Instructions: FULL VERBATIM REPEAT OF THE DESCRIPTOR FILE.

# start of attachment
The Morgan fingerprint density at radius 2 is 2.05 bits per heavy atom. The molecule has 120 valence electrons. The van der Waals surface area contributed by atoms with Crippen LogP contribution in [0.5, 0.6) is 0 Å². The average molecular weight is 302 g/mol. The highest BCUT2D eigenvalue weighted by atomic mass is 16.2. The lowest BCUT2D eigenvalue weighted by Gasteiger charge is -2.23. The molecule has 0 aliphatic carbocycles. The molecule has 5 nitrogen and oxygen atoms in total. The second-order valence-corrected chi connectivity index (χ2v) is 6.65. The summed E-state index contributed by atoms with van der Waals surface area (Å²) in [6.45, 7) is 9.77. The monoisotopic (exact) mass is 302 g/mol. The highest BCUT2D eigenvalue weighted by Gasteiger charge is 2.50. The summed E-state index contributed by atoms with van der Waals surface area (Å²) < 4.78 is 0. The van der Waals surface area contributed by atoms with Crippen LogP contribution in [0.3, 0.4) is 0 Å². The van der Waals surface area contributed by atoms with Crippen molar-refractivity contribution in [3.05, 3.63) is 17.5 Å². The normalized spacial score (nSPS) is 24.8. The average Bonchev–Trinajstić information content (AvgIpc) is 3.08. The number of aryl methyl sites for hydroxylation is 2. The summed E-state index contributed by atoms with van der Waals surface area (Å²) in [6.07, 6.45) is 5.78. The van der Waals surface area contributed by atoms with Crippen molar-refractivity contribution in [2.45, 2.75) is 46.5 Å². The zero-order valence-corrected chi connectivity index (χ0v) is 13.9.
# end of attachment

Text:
The Morgan fingerprint density at radius 2 is 2.05 bits per heavy atom. The molecule has 120 valence electrons. The van der Waals surface area contributed by atoms with Crippen LogP contribution in [0.5, 0.6) is 0 Å². The average molecular weight is 302 g/mol. The highest BCUT2D eigenvalue weighted by atomic mass is 16.2. The lowest BCUT2D eigenvalue weighted by Gasteiger charge is -2.23. The molecule has 0 aliphatic carbocycles. The molecule has 5 nitrogen and oxygen atoms in total. The second-order valence-corrected chi connectivity index (χ2v) is 6.65. The summed E-state index contributed by atoms with van der Waals surface area (Å²) in [6.45, 7) is 9.77. The monoisotopic (exact) mass is 302 g/mol. The highest BCUT2D eigenvalue weighted by Gasteiger charge is 2.50. The summed E-state index contributed by atoms with van der Waals surface area (Å²) < 4.78 is 0. The van der Waals surface area contributed by atoms with Crippen LogP contribution in [0.3, 0.4) is 0 Å². The van der Waals surface area contributed by atoms with Crippen molar-refractivity contribution in [3.05, 3.63) is 17.5 Å². The normalized spacial score (nSPS) is 24.8. The average Bonchev–Trinajstić information content (AvgIpc) is 3.08. The number of aryl methyl sites for hydroxylation is 2. The summed E-state index contributed by atoms with van der Waals surface area (Å²) in [6.07, 6.45) is 5.78. The van der Waals surface area contributed by atoms with Crippen molar-refractivity contribution in [2.45, 2.75) is 46.5 Å². The zero-order valence-corrected chi connectivity index (χ0v) is 13.9.